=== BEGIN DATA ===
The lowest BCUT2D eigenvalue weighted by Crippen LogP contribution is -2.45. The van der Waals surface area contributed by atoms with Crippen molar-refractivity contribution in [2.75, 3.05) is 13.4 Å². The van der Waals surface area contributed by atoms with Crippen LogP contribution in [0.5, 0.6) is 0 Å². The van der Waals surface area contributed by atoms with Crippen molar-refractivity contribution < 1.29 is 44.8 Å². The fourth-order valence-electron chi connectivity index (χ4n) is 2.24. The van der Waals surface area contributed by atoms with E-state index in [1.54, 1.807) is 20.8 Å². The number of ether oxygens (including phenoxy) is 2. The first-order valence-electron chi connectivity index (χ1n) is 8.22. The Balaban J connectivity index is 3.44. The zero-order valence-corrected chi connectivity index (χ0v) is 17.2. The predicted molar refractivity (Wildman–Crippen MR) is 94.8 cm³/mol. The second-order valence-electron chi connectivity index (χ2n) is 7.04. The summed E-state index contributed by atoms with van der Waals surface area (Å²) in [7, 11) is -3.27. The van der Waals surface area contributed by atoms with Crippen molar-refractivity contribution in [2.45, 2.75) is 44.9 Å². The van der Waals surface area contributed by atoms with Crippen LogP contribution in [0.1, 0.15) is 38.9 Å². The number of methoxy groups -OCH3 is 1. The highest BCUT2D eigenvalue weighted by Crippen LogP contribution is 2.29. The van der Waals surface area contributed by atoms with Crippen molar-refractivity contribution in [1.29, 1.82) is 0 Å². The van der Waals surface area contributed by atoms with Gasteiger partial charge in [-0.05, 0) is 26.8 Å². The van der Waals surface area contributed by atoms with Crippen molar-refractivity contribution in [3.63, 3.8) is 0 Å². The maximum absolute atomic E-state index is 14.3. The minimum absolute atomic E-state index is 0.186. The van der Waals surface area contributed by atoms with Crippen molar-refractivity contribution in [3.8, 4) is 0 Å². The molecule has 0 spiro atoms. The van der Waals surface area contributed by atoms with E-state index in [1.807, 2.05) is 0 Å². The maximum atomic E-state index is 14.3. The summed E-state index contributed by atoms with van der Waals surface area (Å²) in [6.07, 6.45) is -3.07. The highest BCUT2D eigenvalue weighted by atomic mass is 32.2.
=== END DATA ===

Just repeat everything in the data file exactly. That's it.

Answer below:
The lowest BCUT2D eigenvalue weighted by Crippen LogP contribution is -2.45. The van der Waals surface area contributed by atoms with Crippen molar-refractivity contribution in [2.75, 3.05) is 13.4 Å². The van der Waals surface area contributed by atoms with Crippen LogP contribution in [0.5, 0.6) is 0 Å². The van der Waals surface area contributed by atoms with Crippen molar-refractivity contribution < 1.29 is 44.8 Å². The fourth-order valence-electron chi connectivity index (χ4n) is 2.24. The van der Waals surface area contributed by atoms with E-state index in [1.54, 1.807) is 20.8 Å². The number of ether oxygens (including phenoxy) is 2. The first-order valence-electron chi connectivity index (χ1n) is 8.22. The Balaban J connectivity index is 3.44. The zero-order valence-corrected chi connectivity index (χ0v) is 17.2. The predicted molar refractivity (Wildman–Crippen MR) is 94.8 cm³/mol. The second-order valence-electron chi connectivity index (χ2n) is 7.04. The summed E-state index contributed by atoms with van der Waals surface area (Å²) in [7, 11) is -3.27. The van der Waals surface area contributed by atoms with Crippen molar-refractivity contribution in [2.45, 2.75) is 44.9 Å². The van der Waals surface area contributed by atoms with Crippen LogP contribution in [0.1, 0.15) is 38.9 Å². The number of methoxy groups -OCH3 is 1. The highest BCUT2D eigenvalue weighted by Crippen LogP contribution is 2.29. The van der Waals surface area contributed by atoms with Crippen molar-refractivity contribution in [1.29, 1.82) is 0 Å². The van der Waals surface area contributed by atoms with Gasteiger partial charge in [-0.05, 0) is 26.8 Å². The van der Waals surface area contributed by atoms with Crippen molar-refractivity contribution in [3.63, 3.8) is 0 Å². The maximum absolute atomic E-state index is 14.3. The minimum absolute atomic E-state index is 0.186. The van der Waals surface area contributed by atoms with Crippen molar-refractivity contribution in [3.8, 4) is 0 Å². The molecule has 0 spiro atoms. The van der Waals surface area contributed by atoms with E-state index in [1.807, 2.05) is 0 Å². The maximum atomic E-state index is 14.3. The summed E-state index contributed by atoms with van der Waals surface area (Å²) in [6.07, 6.45) is -3.07. The highest BCUT2D eigenvalue weighted by atomic mass is 32.2.